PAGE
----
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This is probably a noob question. I am using Marmalade SDK. If I allocate some memory for a char array dynamically I get an access violation. I cannot figure out what I am doing wrong. Is this a valid way to use malloc and free?

const char* CClass::caption(int something)

    //char stringPrediction[2000]; // <--- This works

    size_t string01_Size = strlen(string01);
    size_t string02_Size = strlen(string02);


    stringX = (char *)malloc(string01_Size + string02_Size + 1); // <- Access violation

    strcpy(stringX , string01);
    strcat(stringX , " ");
    strcat(stringX , string02);

    return stringX ;



Then I use it to set the caption of a label on a Button click event

... OnClick...(...)
    CClass someObject;

After a few clicks I get access violation.

Unhandled exception at 0x1007ECB8 (s3e_simulator_debug.dll) in 
s3e_simulator_debug.exe:    0xC0000005: Access violation writing
location 0x0000000C.

EDIT: It seems the problems is:

  stringX = (char *)malloc(string01_Size + string02_Size + 1);

I have failed to allocate space for this:

  strcat(stringX , " ");

This should be better:

  stringX = (char *)malloc(string01_Size + 1 + string02_Size + 1);
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Unrelated (or is it?) What's wrong with std::string? –  R. Martinho Fernandes Jun 12 '13 at 8:08
malloc() in C++ code ? –  JBL Jun 12 '13 at 8:09
Can you tell us what's the result of string01_Size + string02_Size + 1, and what's the size of string01 and string02? –  user1764961 Jun 12 '13 at 8:12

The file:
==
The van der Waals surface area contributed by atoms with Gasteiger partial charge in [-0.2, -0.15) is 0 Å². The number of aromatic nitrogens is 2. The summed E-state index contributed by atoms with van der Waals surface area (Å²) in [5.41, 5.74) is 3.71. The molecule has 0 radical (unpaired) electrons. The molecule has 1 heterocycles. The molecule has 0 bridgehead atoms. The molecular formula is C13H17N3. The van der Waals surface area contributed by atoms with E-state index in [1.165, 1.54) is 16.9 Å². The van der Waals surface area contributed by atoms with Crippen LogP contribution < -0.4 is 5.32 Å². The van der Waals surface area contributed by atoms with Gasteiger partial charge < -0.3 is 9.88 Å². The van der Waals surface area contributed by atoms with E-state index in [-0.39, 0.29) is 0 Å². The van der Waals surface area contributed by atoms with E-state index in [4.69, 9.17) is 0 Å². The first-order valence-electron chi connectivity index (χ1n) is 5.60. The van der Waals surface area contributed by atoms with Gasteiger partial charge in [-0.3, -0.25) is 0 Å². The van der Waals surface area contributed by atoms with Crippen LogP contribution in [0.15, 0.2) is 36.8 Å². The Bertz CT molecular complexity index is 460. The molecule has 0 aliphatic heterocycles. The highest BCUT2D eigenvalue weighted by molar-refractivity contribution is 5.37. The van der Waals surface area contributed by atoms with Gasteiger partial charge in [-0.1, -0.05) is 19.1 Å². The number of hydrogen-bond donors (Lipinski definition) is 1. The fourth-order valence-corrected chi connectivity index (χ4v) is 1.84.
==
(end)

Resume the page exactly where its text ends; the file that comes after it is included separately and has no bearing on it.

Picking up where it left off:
@JBL malloc() is 100% legal in C++. –  user1764961 Jun 12 '13 at 8:13
@rajraj Although the question is badly phrased, it is clear that it isn't malloc() itself that segfaults. Library functions do not segfault, they're tested and implemented better than that. –  user529758 Jun 12 '13 at 8:23

3 Answers 3

1. You're not testing for the case that malloc fails. The error suggests you're trying to dereference a null pointer - the pointer returned when malloc fails.

2. It doesn't look like you're accounting for the null-byte terminator when calculating the size of your buffer. Assuming string01_Size and string02_Size are the number of characters not including the null byte, you're overflowing your buffer.

Both actions result in undefined behaviour.

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Access violation encountered during call of malloc or free in most cases indicates that the heap is corrupt. Due to, most commonly overrun or double free or free issued on dangling pointer, happened sometime earlier. May be way earlier.

From the posted code it's not possible to deduce, as it effectively starts with the crash.

To deal with it you may try valgrind, app verifier, other runtime tools helping with corruption. For that one particular issue -- for the general you should not be there in the first place, using malloc, the str* function an all the inherited crap from C.

Consistent use of collection classes, String class, etc would prevent too many cases leading to drastic problems.

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You've basically spotted the issue: by not allocating for the space you're second strcat will overrun and probably crunch the heap pointers of the next block. Additional things to watch (you're probably be doing this anyway) are to free stringX in CClass::caption() before reallocating so you don't leak. Whatever you really should check that the malloc has not failed before use.

As others have suggested, it may be better to use std::string. You can always convert these to char* if required. Of course, if you do so you should consider that exceptions might be thrown and program accordingly.

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